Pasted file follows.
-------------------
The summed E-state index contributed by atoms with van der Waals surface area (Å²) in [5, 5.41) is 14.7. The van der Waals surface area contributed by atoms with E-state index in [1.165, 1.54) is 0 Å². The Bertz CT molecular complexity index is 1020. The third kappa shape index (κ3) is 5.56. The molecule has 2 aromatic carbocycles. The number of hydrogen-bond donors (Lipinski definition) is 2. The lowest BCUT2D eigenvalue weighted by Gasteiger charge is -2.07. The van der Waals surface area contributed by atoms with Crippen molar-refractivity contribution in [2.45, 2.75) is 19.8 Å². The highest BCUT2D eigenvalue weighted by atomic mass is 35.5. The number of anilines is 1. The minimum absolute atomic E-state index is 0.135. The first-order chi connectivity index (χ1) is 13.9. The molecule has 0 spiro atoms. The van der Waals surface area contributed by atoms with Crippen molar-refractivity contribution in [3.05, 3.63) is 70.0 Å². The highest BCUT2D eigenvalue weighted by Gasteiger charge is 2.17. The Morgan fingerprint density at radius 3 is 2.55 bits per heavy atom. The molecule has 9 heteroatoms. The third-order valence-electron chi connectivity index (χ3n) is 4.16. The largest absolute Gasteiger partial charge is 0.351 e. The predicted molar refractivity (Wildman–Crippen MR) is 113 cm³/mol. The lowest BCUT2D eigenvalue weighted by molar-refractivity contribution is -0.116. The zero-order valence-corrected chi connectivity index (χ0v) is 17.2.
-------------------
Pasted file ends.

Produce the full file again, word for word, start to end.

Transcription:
The summed E-state index contributed by atoms with van der Waals surface area (Å²) in [5, 5.41) is 14.7. The van der Waals surface area contributed by atoms with E-state index in [1.165, 1.54) is 0 Å². The Bertz CT molecular complexity index is 1020. The third kappa shape index (κ3) is 5.56. The molecule has 2 aromatic carbocycles. The number of hydrogen-bond donors (Lipinski definition) is 2. The lowest BCUT2D eigenvalue weighted by Gasteiger charge is -2.07. The van der Waals surface area contributed by atoms with Crippen molar-refractivity contribution in [2.45, 2.75) is 19.8 Å². The highest BCUT2D eigenvalue weighted by atomic mass is 35.5. The number of anilines is 1. The minimum absolute atomic E-state index is 0.135. The first-order chi connectivity index (χ1) is 13.9. The molecule has 0 spiro atoms. The van der Waals surface area contributed by atoms with Crippen molar-refractivity contribution in [3.05, 3.63) is 70.0 Å². The highest BCUT2D eigenvalue weighted by Gasteiger charge is 2.17. The Morgan fingerprint density at radius 3 is 2.55 bits per heavy atom. The molecule has 9 heteroatoms. The third-order valence-electron chi connectivity index (χ3n) is 4.16. The largest absolute Gasteiger partial charge is 0.351 e. The predicted molar refractivity (Wildman–Crippen MR) is 113 cm³/mol. The lowest BCUT2D eigenvalue weighted by molar-refractivity contribution is -0.116. The zero-order valence-corrected chi connectivity index (χ0v) is 17.2.